Architectura Navalis, 1629

The German architect and engineer Joseph Furttenbach published in 1629 a printed book titled "Architectura Navalis", in which he describes the construction of several types of ships and gives some ideas about the naval strategy of that time. The woodcuts are not very satisfying and they seem to have been drawn from rough models. A small Dutch vessel, probably a merchant ship, is represented in different perspectives and also in section. The shape of the midship rib is perfunctory, but the interpretation is correct. The vessels were built with flat or almost flat bottoms to increase the capacity for cargo while reducind the draught. The sides of the carrack were curved inwards and when the ships were armed with long rows of heavy cannons, the gun decks were gradually narrowed, transfering the gravity center closer to the centerline to increase stability. But these concave sides rendered boardings more difficult because the bulwarks of the ship would be separated several meters. The Dutch built ships of low draught and great length in comparison to the beam to ensure their sailing qualities.

An important element of the book is the representation of a very small but modern Dutch gallion, which has a covered balcony astern, the poop deck and the quarterdeck placed in a very backward position and a very low forecastle, to the point that the deck has a "hump" to make space for the door. As in the contemporary Dutch warship Saint Louis, catheads are not present, but we can see a long beam placed transversally upon the beakhead, and in future designs the catheads would always protrude from the beakhead in Dutch ships, whereas from the forecastle in the English counterparts. In Nordic ships, the lateen sail was placed inner to the shrouds, because its main purpose was to help steering and not propulsion. In contemporary paintings this sail is always shown furled when the ships have tailwind and set when steering.

Dutch gallion, 1629

The Spanish gallion

Few times will have been a type of ship so abundantly mentioned and however so loosely defined; the term "gallion" was used during the 16th and 17th centuries, it is present in writings since 1516 and remain in use in 1732 when Felipe V ordered to replace the gallions, considered heavy vessels, by "navíos inmatriculados" (unmatriculated ships of the line). Subsequently warships would be called in Spain simply "navíos", until the 19th century.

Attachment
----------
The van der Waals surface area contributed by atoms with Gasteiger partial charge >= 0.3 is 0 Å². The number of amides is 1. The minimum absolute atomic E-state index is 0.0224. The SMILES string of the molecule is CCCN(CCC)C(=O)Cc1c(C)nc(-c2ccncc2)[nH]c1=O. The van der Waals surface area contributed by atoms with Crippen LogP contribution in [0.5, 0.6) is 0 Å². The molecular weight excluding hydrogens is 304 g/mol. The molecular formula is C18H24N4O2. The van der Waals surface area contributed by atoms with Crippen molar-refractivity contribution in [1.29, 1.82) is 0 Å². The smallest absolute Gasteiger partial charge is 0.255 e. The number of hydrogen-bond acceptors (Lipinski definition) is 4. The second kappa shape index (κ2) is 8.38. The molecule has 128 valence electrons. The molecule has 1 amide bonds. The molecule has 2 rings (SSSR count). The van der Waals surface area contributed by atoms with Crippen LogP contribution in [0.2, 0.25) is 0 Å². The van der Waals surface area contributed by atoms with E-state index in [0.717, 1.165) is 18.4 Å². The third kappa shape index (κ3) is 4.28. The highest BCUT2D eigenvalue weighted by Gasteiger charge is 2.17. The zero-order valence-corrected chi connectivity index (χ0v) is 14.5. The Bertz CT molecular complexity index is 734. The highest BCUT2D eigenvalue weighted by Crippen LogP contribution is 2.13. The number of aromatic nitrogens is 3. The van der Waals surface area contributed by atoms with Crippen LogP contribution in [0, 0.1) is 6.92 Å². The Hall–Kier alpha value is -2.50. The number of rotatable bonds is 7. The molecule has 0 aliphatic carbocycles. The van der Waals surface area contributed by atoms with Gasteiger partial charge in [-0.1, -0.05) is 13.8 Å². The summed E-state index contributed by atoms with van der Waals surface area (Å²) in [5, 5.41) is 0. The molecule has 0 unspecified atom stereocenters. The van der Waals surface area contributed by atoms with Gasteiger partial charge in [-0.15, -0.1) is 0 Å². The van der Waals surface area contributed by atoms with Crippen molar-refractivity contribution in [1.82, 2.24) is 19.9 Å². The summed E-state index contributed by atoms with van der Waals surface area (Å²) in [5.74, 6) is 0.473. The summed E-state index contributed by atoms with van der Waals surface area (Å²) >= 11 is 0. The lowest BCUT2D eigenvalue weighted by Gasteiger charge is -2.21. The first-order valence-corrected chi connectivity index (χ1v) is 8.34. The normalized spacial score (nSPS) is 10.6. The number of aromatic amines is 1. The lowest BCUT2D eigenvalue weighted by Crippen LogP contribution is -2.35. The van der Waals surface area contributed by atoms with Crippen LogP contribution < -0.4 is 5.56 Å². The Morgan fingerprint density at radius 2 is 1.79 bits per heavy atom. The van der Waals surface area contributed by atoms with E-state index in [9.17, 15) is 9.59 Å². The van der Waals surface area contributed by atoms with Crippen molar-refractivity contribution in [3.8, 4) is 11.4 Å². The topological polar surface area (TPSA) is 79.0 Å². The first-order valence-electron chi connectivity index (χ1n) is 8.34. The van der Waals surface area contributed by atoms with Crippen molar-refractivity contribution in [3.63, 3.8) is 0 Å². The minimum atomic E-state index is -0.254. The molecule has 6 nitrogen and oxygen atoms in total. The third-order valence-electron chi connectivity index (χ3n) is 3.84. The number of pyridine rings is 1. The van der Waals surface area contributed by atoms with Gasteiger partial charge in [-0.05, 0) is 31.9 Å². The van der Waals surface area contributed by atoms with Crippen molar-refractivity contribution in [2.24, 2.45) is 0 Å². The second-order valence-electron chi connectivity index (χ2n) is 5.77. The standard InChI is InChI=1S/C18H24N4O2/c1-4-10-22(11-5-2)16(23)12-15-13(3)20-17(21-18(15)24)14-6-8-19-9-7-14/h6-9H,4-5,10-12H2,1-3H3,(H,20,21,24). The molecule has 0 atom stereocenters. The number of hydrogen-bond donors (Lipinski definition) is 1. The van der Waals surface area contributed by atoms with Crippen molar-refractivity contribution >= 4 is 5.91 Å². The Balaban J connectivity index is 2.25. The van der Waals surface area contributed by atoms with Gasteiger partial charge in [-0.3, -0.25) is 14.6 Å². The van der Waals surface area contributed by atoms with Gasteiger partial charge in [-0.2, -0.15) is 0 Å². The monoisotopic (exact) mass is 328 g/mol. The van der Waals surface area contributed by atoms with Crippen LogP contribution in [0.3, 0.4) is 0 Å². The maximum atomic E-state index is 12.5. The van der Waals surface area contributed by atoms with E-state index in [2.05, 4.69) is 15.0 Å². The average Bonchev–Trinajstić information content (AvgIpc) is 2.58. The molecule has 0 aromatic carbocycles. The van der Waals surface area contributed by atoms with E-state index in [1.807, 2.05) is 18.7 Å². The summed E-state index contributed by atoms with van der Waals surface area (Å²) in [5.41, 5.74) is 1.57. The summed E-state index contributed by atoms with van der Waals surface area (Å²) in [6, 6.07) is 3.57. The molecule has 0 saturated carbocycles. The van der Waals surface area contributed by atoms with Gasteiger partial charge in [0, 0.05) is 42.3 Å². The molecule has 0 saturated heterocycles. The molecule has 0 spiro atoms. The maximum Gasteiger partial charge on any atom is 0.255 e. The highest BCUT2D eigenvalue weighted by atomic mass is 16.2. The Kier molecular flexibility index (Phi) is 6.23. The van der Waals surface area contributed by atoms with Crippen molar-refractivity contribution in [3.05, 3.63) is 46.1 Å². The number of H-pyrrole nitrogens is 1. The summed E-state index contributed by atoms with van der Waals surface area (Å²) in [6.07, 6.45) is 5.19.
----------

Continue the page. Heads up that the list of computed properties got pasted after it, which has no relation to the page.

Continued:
As it has happened along History it was not a new and different type, but the result of the evolution of the oceanic vessels existing since the 15th century, which were the naus and carracks. Between these two and specially between the large nau of tall freeboard and the carrack, there were no essential differences; both had forecastle and sterncastle, very wide hull, round stern and two main masts with square sails and also a bowsprit with a sail for steering, and astern one or two mizzen masts with lateen sails for steering as well.

The successor of naus and carracks was the gallion, whose characteristics are not well known. A vessel with two different purposes: the dominance of the seas and combat actions, without restrictions of size, and the protection of the convoys of naus which went to and returned from America, having to fight against the bad weather in the Atlanctic and the corsairs who untireingly attacked in both ends of the route. Those serving the latter purpose had their draught limited by the "Bar of Sanlúcar" (Seville) and the port of San Juan de Ulúa (Mexico).

In the Antilles, due to the large number of isles which served as refuge to corsairs and pirates, the Spanish gallions and naus often had to fight in conditions of inferiority, because the corsairs were notified and protected by the coastal inhabitants, who obtained great profits with the sale of cow leather and sugar, which corsairs would resell in Europe. To help the gallions, it was decided in 1578 to send a number of galleys which, because of not relying in wind and being more maneuverable, were believed to be very useful. However, in the following years until 1599 their actuation was not very effective, because many of them were excessively loaded and poorly governed, and they were, in general, lightly armed and unsuitable for those seas.

Gallions were somewhat lighter and maneuverable than large naus and carracks, from which they were gradually differentiating, specially by not having so tall and long forecastle and sterncastle, which allowed to better maneuver by sail. Also the stern was modified, without being known the reason and the date on which it went from being round to be flat and mandolin-shaped, being very narrow underwater, to allow the water streams to reach the rudder, widely widening over the waterline and then gradually decreasing its width in the upper decks, ending in a very narrow sterncastle. In the following pictures we can two typical Spanish gallions from the late 16th century which adequate to those characteristics.